• Then, as we recruit, we offer the opportunity for electing a specialized program of additional focus, providing opportunities offered nowhere else, such as VWIL, PEG, Ida B. Wells, and our new Interfaith Village as Quest reaches into the first year. The theatre faculty volunteered to model the way for discipline-based recruiting this year and will host a theatre recruitment weekend in October.
  • We must complete and embrace the components of the Mary Baldwin College Advantage for Summer 2006 launch. Likewise we need to complete the General Education Plan revision. I am enthusiastic about the strong blueprint that we will discuss this fall as recommended last spring by the general education task force. We need to develop a plan and timetable for potential enhancements to the Honors Program.
  • Further, we need to implement the first year of planned enhancements to Intercollegiate Athletics and the first phase of the Information Technology strategic plan. This includes a long-term discussion about our administrative software system and the need to enhance e-learning technology.
  • Finally, we are adjusting our levels of merit scholarship to support the students in the SAT ranges we seek. Through Noel Levitz, we have analyzed each merit and need-based award against enrollment and retention and adjusted the distribution of our financial resources accordingly.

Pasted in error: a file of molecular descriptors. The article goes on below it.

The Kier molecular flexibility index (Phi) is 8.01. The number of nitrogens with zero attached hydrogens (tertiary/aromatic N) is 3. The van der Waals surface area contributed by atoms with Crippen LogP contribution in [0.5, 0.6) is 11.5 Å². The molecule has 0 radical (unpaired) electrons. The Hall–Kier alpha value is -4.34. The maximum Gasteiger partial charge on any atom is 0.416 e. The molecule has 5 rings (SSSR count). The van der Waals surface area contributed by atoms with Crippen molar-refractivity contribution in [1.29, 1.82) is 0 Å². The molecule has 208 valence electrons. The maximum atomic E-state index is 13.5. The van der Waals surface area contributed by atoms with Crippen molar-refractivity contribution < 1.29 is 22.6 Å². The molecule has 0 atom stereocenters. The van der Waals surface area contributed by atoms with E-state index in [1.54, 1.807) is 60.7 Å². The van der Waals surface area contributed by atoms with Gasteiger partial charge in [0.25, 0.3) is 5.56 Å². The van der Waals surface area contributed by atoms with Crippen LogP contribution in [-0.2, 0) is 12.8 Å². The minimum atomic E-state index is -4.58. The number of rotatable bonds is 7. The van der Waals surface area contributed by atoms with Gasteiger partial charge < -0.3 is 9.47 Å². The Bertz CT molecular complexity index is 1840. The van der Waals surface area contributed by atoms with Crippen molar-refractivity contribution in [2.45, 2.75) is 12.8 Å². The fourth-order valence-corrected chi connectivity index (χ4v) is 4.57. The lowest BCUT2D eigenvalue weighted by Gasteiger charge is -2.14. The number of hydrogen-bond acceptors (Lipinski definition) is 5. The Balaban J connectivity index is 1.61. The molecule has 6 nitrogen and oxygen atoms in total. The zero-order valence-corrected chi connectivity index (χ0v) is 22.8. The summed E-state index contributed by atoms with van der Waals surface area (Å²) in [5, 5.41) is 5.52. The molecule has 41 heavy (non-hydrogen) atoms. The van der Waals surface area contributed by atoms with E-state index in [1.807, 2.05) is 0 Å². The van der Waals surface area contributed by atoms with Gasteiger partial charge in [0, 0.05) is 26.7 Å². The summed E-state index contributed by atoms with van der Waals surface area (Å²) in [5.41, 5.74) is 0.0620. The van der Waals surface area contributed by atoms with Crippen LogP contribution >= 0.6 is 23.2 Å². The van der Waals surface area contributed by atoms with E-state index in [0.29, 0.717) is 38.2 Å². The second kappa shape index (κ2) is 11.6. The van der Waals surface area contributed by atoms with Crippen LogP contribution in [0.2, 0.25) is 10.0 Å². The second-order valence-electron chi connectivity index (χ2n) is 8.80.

As we implement new strategies, we navigate the fast-moving currents of higher education in Virginia and the nation. Elements of unpredictability dictate that we employ a broad array of strategies. This year, expected family contribution rose in our entering RCW students, as Pell-eligible families decreased. This decline, which Noel Levitz believes is national, may well indicate that first-generation and lower income families are beginning to opt out of private college education. There has been widespread media attention this year about the collision between demographic trends and the affordability gap.

Also the percentage of Virginia women enrolled in the RCW declined slightly again this year. A complex series of evolving trends is in play here. We know there are 47,000 college students within 50 miles of Mary Baldwin. James Madison University plans to increase enrollment and we noticed the effects already this year. Yet, we also know that Virginia is expecting high growth in the college-age population over the next six years. Proposed increases in the Virginia Tuition Assistance Grant (TAG) will play a prominent role in this year’s gubernatorial election and will affect all private colleges in the Commonwealth. If public higher education in Virginia expands its capacity or opens a new institution, this will also have a major effect. Along with other private college Presidents, I monitor the potential negative effects that the Reauthorization of Higher Education Act may impose through cost controls, integrity provisions, and decreases in federally based aid as it heads for a vote on the Senate floor September 7.